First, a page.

Northern Ireland

Executive faces ‘cliff edge’ when support package money runs out, warns watchdog

The Northern Ireland Fiscal Council scrutinises how public money is spent in the region.

The Northern Ireland Fiscal Council has conducted an assessment of the Treasury-funded settlement
The Northern Ireland Fiscal Council has conducted an assessment of the Treasury-funded settlement (Liam McBurney/PA)

A Stormont spending watchdog has warned that the devolved Executive faces a “cliff edge” when money from a Government support package runs out.

The Northern Ireland Fiscal Council said the £3.3 billion settlement provided a substantial cash injection to deal with immediate pressures facing public services in the region.

But it questioned whether the package offered a realistic route to long-term financial sustainability at Stormont.

The fiscal council, which is an independent body that scrutinises how public money is spent in Northern Ireland, has conducted an assessment of the Treasury-funded settlement.

It highlighted that the package included almost £850 million to help the devolved Executive balance its budget this year, including meeting the cost of outstanding public sector pay settlements.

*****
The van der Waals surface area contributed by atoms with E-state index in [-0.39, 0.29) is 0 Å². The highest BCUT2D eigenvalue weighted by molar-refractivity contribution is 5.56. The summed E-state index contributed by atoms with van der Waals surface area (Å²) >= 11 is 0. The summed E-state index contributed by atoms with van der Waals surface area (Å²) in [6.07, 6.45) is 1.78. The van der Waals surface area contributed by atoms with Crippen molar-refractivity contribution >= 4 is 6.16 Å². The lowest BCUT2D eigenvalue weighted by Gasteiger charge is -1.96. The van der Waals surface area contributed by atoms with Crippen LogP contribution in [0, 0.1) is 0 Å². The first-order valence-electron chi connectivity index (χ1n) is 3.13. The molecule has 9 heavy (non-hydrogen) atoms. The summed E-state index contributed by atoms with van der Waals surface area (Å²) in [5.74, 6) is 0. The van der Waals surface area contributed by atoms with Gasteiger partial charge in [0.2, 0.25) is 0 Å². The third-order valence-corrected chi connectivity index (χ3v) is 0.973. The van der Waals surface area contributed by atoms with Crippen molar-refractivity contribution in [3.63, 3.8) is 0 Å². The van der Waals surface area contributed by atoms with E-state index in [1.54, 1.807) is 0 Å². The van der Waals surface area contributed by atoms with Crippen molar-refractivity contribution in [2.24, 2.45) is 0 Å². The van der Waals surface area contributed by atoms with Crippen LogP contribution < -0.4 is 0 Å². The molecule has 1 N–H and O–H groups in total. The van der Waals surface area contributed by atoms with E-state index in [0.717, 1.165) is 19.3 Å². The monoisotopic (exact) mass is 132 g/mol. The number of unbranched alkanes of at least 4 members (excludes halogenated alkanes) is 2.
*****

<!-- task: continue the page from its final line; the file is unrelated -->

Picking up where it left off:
The council said more than £750 million would be provided in both 2024/25 and 2025/26 before there was a sharp drop-off to £320 million in 2026/27.

The watchdog speculated that the “cliff edge” in support was presumably designed to encourage locally elected ministers to take “decisive action” on revenue raising, budget savings and public service reforms.

But it said there was “no immediate evidence” of Stormont ministers taking those steps.

The Treasury has offered to write off almost £600 million of Stormont debt as part of the package.

But this was conditional on the Executive raising £113 million of additional revenue this year and producing a plan to deliver sustainable finances.

The settlement also includes reform of the Barnett formula for allocating Treasury funds to Northern Ireland, with funding rates for the region set at 24% above comparative rates in England.

The Government has said this will reflect the “different levels of need in Northern Ireland”.

The fiscal council said this change to the Barnett formula was the most significant longer-term feature of the settlement.

But it said it remained unclear how the new 24% mechanism would operate.

Offering an assessment of the overall package, council chairman Sir Robert Chote said: “The funding package should balance the Executive’s budget this year, provide significant support over the next two years and arrest the ‘Barnett squeeze’ over the longer-term.

“But if the deal is to deliver sustainability, the Executive will need to take and implement tough decisions on revenue, spending and public service reform and some may question whether this is realistic to expect in the time available.”